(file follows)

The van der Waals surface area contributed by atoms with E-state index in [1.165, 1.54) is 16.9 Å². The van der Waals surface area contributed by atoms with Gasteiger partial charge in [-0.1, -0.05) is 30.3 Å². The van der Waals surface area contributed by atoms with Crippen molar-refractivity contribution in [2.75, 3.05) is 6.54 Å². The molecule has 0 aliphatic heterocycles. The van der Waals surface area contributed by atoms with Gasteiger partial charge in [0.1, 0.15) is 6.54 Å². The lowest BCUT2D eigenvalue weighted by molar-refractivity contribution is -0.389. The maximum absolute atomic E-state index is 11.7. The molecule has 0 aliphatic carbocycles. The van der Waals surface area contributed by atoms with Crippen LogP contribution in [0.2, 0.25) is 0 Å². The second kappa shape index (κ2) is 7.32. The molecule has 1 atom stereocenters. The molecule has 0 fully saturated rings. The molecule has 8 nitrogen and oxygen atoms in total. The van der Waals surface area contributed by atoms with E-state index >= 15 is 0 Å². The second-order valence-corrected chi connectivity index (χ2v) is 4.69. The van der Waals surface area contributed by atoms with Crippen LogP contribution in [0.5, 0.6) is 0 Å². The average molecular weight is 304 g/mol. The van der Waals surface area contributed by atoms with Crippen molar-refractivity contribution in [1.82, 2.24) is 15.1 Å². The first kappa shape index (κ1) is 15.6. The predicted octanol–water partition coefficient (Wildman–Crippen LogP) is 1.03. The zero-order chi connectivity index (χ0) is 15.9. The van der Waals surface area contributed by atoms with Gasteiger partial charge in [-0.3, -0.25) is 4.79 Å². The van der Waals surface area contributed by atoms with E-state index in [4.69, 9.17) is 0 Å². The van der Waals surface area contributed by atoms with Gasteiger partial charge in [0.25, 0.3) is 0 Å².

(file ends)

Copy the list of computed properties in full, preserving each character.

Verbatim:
The van der Waals surface area contributed by atoms with E-state index in [1.165, 1.54) is 16.9 Å². The van der Waals surface area contributed by atoms with Gasteiger partial charge in [-0.1, -0.05) is 30.3 Å². The van der Waals surface area contributed by atoms with Crippen molar-refractivity contribution in [2.75, 3.05) is 6.54 Å². The molecule has 0 aliphatic heterocycles. The van der Waals surface area contributed by atoms with Gasteiger partial charge in [0.1, 0.15) is 6.54 Å². The lowest BCUT2D eigenvalue weighted by molar-refractivity contribution is -0.389. The maximum absolute atomic E-state index is 11.7. The molecule has 0 aliphatic carbocycles. The van der Waals surface area contributed by atoms with Crippen LogP contribution in [0.2, 0.25) is 0 Å². The second kappa shape index (κ2) is 7.32. The molecule has 1 atom stereocenters. The molecule has 0 fully saturated rings. The molecule has 8 nitrogen and oxygen atoms in total. The van der Waals surface area contributed by atoms with E-state index >= 15 is 0 Å². The second-order valence-corrected chi connectivity index (χ2v) is 4.69. The van der Waals surface area contributed by atoms with Crippen LogP contribution in [0.5, 0.6) is 0 Å². The average molecular weight is 304 g/mol. The van der Waals surface area contributed by atoms with Crippen molar-refractivity contribution in [1.82, 2.24) is 15.1 Å². The first kappa shape index (κ1) is 15.6. The predicted octanol–water partition coefficient (Wildman–Crippen LogP) is 1.03. The zero-order chi connectivity index (χ0) is 15.9. The van der Waals surface area contributed by atoms with Gasteiger partial charge in [-0.3, -0.25) is 4.79 Å². The van der Waals surface area contributed by atoms with E-state index in [4.69, 9.17) is 0 Å². The van der Waals surface area contributed by atoms with Gasteiger partial charge in [0.25, 0.3) is 0 Å².